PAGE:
Addressing the current wage growth scenario, Lagarde opined that it primarily represents “catch-up” effects from past inflation, rather than being driven by expectations of future inflation. However, she noted the importance of monitoring wage developments to assess any potential risks to price stability. This involves closely observing how firms manage rising wages, whether there is an easing of labor market tightness, and ensuring that inflation expectations remain anchored.

Lagarde also reiterated ECB’s commitment to maintaining policy rates at sufficiently restrictive levels for as long as necessary to achieve its inflation targets. She emphasized that future decisions will be data-dependent, allowing ECB the flexibility to act again if the risk of missing inflation target increases.

Japan’s economic outlook downgraded amid domestic demand weakness

The Japanese government has revised its assessment of the nation’s economy, marking the first downgrade in ten months. This change in outlook indicates pausing in part” in Japan’s moderate recovery, primarily attributed to weakening domestic demand. This shift represents a departure from the previously consistent description of the economy as “recovering at a moderate pace” over the past six months.

A critical aspect of this revised assessment is the downgraded view on business investment, which has been adjusted for the first time in nearly two years. The government’s monthly report cites the slowing of global growth, particularly in China, as a significant factor contributing to the “pausing” in pick-up in business investment.

Despite this downgrade, the Cabinet Office maintained its assessment of other economic components. Private consumption is described as “picking up,” driven by a continued recovery in service demand. The report also highlights a positive trend in both industrial production and exports, which are showing signs of “picking up”.

The government’s report, however, underscores several downside risks to the Japanese economy. These include the impacts of aggressive interest rate hikes in other countries and the economic slowdown in China. Additionally, the government emphasizes the need for full attention to price increases, developments in the Middle East, and fluctuations in financial and capital markets.

Australia’s Westpac leading index fell to -0.40%, indicates prolonged low growth

Westpac Leading Index in Australia has shown a marginal decline from -0.38% to -0.40% in October, underscoring the ongoing trend of subdued economic growth. This marks the fifteenth consecutive month where the index’s growth rate has been below zero, signaling that the Australian economy is likely to continue experiencing limited growth into 2024.

Despite this, the overall growth rate can still be considered moderately positive, especially when viewed against current annual population growth rate of approximately 2.4%. Both Westpac and RBA project the economy’s actual growth to be within the range of 1-2% for both this and the coming year, a rate that lags behind potential trend growth.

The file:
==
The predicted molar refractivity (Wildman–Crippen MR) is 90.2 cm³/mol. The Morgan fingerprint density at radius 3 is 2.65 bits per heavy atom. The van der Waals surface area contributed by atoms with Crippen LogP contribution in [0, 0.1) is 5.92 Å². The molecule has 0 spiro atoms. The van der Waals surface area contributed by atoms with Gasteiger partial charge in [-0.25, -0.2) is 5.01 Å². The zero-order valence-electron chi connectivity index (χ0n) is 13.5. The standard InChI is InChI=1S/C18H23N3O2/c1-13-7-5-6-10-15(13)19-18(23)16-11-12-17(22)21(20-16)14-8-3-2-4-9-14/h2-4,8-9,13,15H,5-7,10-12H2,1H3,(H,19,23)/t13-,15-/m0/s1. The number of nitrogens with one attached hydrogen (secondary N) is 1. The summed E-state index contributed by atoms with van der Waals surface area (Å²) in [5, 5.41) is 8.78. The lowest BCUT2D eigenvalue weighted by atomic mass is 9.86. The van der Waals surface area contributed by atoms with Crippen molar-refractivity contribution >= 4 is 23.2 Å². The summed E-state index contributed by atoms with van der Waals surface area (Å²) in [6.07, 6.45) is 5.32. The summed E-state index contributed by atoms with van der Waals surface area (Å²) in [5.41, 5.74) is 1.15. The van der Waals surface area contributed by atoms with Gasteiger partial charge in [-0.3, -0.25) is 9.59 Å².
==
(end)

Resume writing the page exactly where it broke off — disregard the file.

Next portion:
A key concern for RBA is the adequacy of this sluggish growth in achieving inflation target of 2-3% within a reasonable timeframe. As highlighted in RBA’s recent November meeting minutes, Board maintains a strict stance of “low tolerance” against any further unexpected rises in inflation or delays in returning to the target range. This stance indicates that RBA’s policy meetings in the upcoming year will be crucial and “live”.

Looking ahead

Main focuses of the day will be US durable goods orders and the weekly jobless claims.

USD/JPY Daily Outlook

Daily Pivots: (S1) 147.51; (P) 148.05; (R1) 148.94; More…

Intraday bias in USD/JPY is turned neutral first with current recovery. Some consolidations would be seen above 147.14 temporary low first. But risk will stay on the downside as long as 55 4H EMA (now at 149.73) holds. Below 147.14 will target medium term channel support at 146.00 next. Nevertheless, sustained break of 55 4H EMA will revive near term bullishness, and target a retest on 151.89/93 resistance zone.

In the bigger picture, rise from 127.20 (2023 low) is seen as the second leg of the pattern from 151.93 resistance (2022 high). Decisive break of 145.06 resistance turned support will confirm that this second leg has completed, after rejection by 151.93. Deeper fall would be seen through 38.2% retracement of 127.20 to 151.89 at 142.45 to 61.8% retracement at 136.63. Nevertheless strong bounce from 145.06 will retain medium term bullishness for another test on 151.93 at a later stage.

Economic Indicators Update

GMT Ccy Events Actual Forecast Previous Revised
00:00 AUD Westpac Leading Index M/M Oct 0.00% 0.10%
13:30 USD Initial Jobless Claims (Nov 17) 225K 231K
13:30 USD Durable Goods Orders Oct -3.20% 4.60%
13:30 USD Durable Goods Orders ex-Transport Oct 0.20% 0.40%
15:00 USD Michigan Consumer Sentiment Index Nov F 61.1 60.4
15:00 EUR Eurozone Consumer Confidence Nov P -18 -18
15:30 USD Crude Oil Inventories 0.9M 3.6M
17:00 USD Natural Gas Storage 1B 60B